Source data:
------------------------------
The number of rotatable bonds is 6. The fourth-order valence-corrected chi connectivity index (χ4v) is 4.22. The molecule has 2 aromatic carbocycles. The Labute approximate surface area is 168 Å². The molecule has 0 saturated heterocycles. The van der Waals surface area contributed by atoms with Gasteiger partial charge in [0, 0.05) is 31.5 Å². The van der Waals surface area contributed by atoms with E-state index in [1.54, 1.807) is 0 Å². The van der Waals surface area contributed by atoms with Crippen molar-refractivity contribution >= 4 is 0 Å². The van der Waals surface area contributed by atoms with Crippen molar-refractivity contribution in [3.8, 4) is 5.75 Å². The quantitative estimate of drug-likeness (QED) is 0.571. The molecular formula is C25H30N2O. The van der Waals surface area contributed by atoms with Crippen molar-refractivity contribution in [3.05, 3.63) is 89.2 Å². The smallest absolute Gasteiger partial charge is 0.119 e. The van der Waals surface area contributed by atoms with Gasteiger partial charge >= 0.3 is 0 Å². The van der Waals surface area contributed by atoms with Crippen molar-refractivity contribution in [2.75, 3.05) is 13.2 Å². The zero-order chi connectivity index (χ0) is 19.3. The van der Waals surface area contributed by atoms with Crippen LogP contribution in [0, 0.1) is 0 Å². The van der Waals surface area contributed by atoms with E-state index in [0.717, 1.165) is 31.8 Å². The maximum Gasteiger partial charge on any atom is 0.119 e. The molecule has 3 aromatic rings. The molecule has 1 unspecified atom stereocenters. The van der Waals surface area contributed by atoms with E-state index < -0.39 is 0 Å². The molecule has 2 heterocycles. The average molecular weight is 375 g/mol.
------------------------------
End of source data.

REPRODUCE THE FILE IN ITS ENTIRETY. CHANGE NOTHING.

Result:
The number of rotatable bonds is 6. The fourth-order valence-corrected chi connectivity index (χ4v) is 4.22. The molecule has 2 aromatic carbocycles. The Labute approximate surface area is 168 Å². The molecule has 0 saturated heterocycles. The van der Waals surface area contributed by atoms with Gasteiger partial charge in [0, 0.05) is 31.5 Å². The van der Waals surface area contributed by atoms with E-state index in [1.54, 1.807) is 0 Å². The van der Waals surface area contributed by atoms with Crippen molar-refractivity contribution >= 4 is 0 Å². The van der Waals surface area contributed by atoms with Crippen molar-refractivity contribution in [3.8, 4) is 5.75 Å². The quantitative estimate of drug-likeness (QED) is 0.571. The molecular formula is C25H30N2O. The van der Waals surface area contributed by atoms with Crippen molar-refractivity contribution in [3.05, 3.63) is 89.2 Å². The smallest absolute Gasteiger partial charge is 0.119 e. The van der Waals surface area contributed by atoms with Gasteiger partial charge >= 0.3 is 0 Å². The van der Waals surface area contributed by atoms with Crippen molar-refractivity contribution in [2.75, 3.05) is 13.2 Å². The zero-order chi connectivity index (χ0) is 19.3. The van der Waals surface area contributed by atoms with Crippen LogP contribution in [0, 0.1) is 0 Å². The van der Waals surface area contributed by atoms with E-state index in [0.717, 1.165) is 31.8 Å². The maximum Gasteiger partial charge on any atom is 0.119 e. The molecule has 3 aromatic rings. The molecule has 1 unspecified atom stereocenters. The van der Waals surface area contributed by atoms with E-state index < -0.39 is 0 Å². The molecule has 2 heterocycles. The average molecular weight is 375 g/mol.